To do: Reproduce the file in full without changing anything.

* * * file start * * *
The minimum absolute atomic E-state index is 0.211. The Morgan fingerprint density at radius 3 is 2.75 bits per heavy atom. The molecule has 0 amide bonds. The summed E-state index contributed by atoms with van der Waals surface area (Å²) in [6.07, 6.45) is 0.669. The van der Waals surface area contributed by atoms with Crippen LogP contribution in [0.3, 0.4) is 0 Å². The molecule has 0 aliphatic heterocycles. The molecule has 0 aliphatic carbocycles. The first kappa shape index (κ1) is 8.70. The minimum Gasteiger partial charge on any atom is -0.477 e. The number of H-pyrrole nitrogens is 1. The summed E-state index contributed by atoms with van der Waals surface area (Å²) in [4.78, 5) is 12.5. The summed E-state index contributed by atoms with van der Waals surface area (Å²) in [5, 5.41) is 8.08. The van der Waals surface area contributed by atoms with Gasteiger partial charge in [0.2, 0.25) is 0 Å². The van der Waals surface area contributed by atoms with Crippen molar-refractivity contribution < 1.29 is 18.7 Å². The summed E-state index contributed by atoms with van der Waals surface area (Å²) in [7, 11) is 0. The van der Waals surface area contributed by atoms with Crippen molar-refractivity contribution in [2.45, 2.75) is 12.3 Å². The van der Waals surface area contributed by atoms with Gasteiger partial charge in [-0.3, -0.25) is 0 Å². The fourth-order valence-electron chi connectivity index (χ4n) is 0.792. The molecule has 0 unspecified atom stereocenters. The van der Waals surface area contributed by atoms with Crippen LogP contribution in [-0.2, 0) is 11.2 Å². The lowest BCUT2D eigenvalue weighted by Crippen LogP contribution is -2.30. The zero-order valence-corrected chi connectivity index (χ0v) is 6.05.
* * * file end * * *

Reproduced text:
The minimum absolute atomic E-state index is 0.211. The Morgan fingerprint density at radius 3 is 2.75 bits per heavy atom. The molecule has 0 amide bonds. The summed E-state index contributed by atoms with van der Waals surface area (Å²) in [6.07, 6.45) is 0.669. The van der Waals surface area contributed by atoms with Crippen LogP contribution in [0.3, 0.4) is 0 Å². The molecule has 0 aliphatic heterocycles. The molecule has 0 aliphatic carbocycles. The first kappa shape index (κ1) is 8.70. The minimum Gasteiger partial charge on any atom is -0.477 e. The number of H-pyrrole nitrogens is 1. The summed E-state index contributed by atoms with van der Waals surface area (Å²) in [4.78, 5) is 12.5. The summed E-state index contributed by atoms with van der Waals surface area (Å²) in [5, 5.41) is 8.08. The van der Waals surface area contributed by atoms with Gasteiger partial charge in [0.2, 0.25) is 0 Å². The van der Waals surface area contributed by atoms with Crippen molar-refractivity contribution < 1.29 is 18.7 Å². The summed E-state index contributed by atoms with van der Waals surface area (Å²) in [7, 11) is 0. The van der Waals surface area contributed by atoms with Crippen molar-refractivity contribution in [2.45, 2.75) is 12.3 Å². The van der Waals surface area contributed by atoms with Gasteiger partial charge in [-0.3, -0.25) is 0 Å². The fourth-order valence-electron chi connectivity index (χ4n) is 0.792. The molecule has 0 unspecified atom stereocenters. The van der Waals surface area contributed by atoms with Crippen LogP contribution in [-0.2, 0) is 11.2 Å². The lowest BCUT2D eigenvalue weighted by Crippen LogP contribution is -2.30. The zero-order valence-corrected chi connectivity index (χ0v) is 6.05.